DEV Community

Cover image for Why I decided to develop my site in Gatsby
Diogo Rodrigues
Diogo Rodrigues

Posted on • Originally published at diogorodrigues.dev

Why I decided to develop my site in Gatsby

I recently deployed my new multilingue portfolio using Gatsby with Netlify CMS and I'll let you know in this article why I decided to use this stack.

Nowadays there are several options to build a website, like Wordpress, for example - yes, WP continue being a famous choice yet (around 35% of all the websites today powered by WordPress)

But I would like to create something easier to maintain, safe against hackers and modern in terms of technology because I'd also like to learn something new. So I met Gatsby and fell in love with it from the first time. 💖

Funny glasses - simpsons

The amazing world of static site generators

I remember when I built a static version of my personal site years ago, and the fanciest frameworks, libraries or tools that I used were Gulp as task runner, Atomic Design with CSS preprocessors (I like Stylus very much) and JS modules with IIFEs and a lot of jQuery.

These days there are a lot of modern tools to help us generating static sites such as Gatsby and NextJS for example, both based on React. And there are other popular generators like Jekyll and Hugo as well.

Static site generators focus on generating a complete static HTML-based site that don't rely on database and, because of this, this kind of solution can be served very quickly and come up with several security benefits.

Why did I choose Gatsby to build my new site

In their own words, “Gatsby is a free and open source framework based on React that helps developers build blazing fast websites and apps”.

Once I'm very involved with React and its environment, and since Gatsby is on top of React, getting all the benefits of this library - such as performance, components and JSX - I felt very excited to give it a try.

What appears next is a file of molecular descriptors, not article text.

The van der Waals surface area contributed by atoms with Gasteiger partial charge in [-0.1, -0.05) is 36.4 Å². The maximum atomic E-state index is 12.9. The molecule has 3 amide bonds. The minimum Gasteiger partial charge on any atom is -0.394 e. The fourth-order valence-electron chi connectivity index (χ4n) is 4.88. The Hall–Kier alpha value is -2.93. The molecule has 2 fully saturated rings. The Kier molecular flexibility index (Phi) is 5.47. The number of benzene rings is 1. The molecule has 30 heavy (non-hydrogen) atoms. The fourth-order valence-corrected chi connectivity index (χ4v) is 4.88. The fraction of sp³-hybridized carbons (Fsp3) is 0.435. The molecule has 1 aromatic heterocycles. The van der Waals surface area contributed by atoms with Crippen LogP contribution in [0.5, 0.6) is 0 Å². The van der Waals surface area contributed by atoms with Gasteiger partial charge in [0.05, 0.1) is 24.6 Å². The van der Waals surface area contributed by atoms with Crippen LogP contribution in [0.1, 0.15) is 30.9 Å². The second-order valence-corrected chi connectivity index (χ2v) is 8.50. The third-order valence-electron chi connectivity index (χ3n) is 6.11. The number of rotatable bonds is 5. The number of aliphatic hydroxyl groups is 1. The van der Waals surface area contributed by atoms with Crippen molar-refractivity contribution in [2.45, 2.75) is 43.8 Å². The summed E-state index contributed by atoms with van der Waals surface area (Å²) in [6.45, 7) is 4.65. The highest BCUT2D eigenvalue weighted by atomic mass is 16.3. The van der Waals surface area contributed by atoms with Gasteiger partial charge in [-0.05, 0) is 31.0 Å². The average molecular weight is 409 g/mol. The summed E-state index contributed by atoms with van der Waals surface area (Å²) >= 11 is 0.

I also loved the fact that Gatsby uses GraphQL and the possibility to take a closer look at this new way of working with data.

More benefits when using Gatsby:

  • Performance: Following Google's PRPL architectural pattern, Gatsby sites are incredible fast. https://www.gatsbyjs.org/docs/prpl-pattern/
  • Markdown: the tool allows us to write in Markdown, a lightweight language for adding formatting to plain text, then taking the markdown files and generating the HTML pages by using GraphQL.
  • Progressive Web App (PWA): Because Gatsby generates static websites, it's easy to provide an offline solution with service workers.
  • A lot of Plugins and Netlify CMS: Gatsby comes also with a plugin system which makes it easy to add functionalities into the project, like Netlify CMS for example, that manages all markdown files and images saved in the git repository of the project (Github, Bitbucket...).

I created a Gatsby Starter called Iceberg based on the features of this my site. Feel free to kick off your project with this starter. 👌

Iceberg Gatsby Starter Screenshot

CSS-in-JS with styled components

Another great benefit to using Gatsby in comparison with other tools that are not based on React, is the awesome power of CSS-in-JS by using Styled Components.

CSS is global in nature, but this new way of styling React components also gives us control over styles, helping us to limit the impact of CSS on our project through scoped styles.

In addition, Styled Components allows us to create components extremely easy to reuse and have access to component properties to dynamically set style values. Isn't this amazing?

Conclusion

I've been increasingly using React in my projects and have found Gatsby was amazing.

There is a massive growing community around React, Gatsby, GraphQL and Styled Components, so using these technologies to create my new blog/portfolio was a great idea and I'm learning a lot from this development.

I hope this article will push some of you to start using that as well. You can use my multilang starter or any other amazing solution to start building your next project in Gatsby. 😎

Discussion (2)

Collapse
hseritt profile image
Harlin Seritt

Thanks, Diogo for posting this. Definitely gives me something to consider. I use Angular for work and it's fairly simple once you get the hang of it. I did some work with React before but I haven't been able to get back to it. If I could find anything that would make the curve simpler, I think I would give it a shot. I'll have a look at Gatsby. You're not the first one I've heard the same stuff from. Thanks again!

Collapse
diogorodrigues profile image
Diogo Rodrigues Author

You're welcome, Harlin! I hope you like Gatsby. It's really a powerful framework and its also super simple to use (once you have some knowledge about React). Let me know if you build something using this. 😁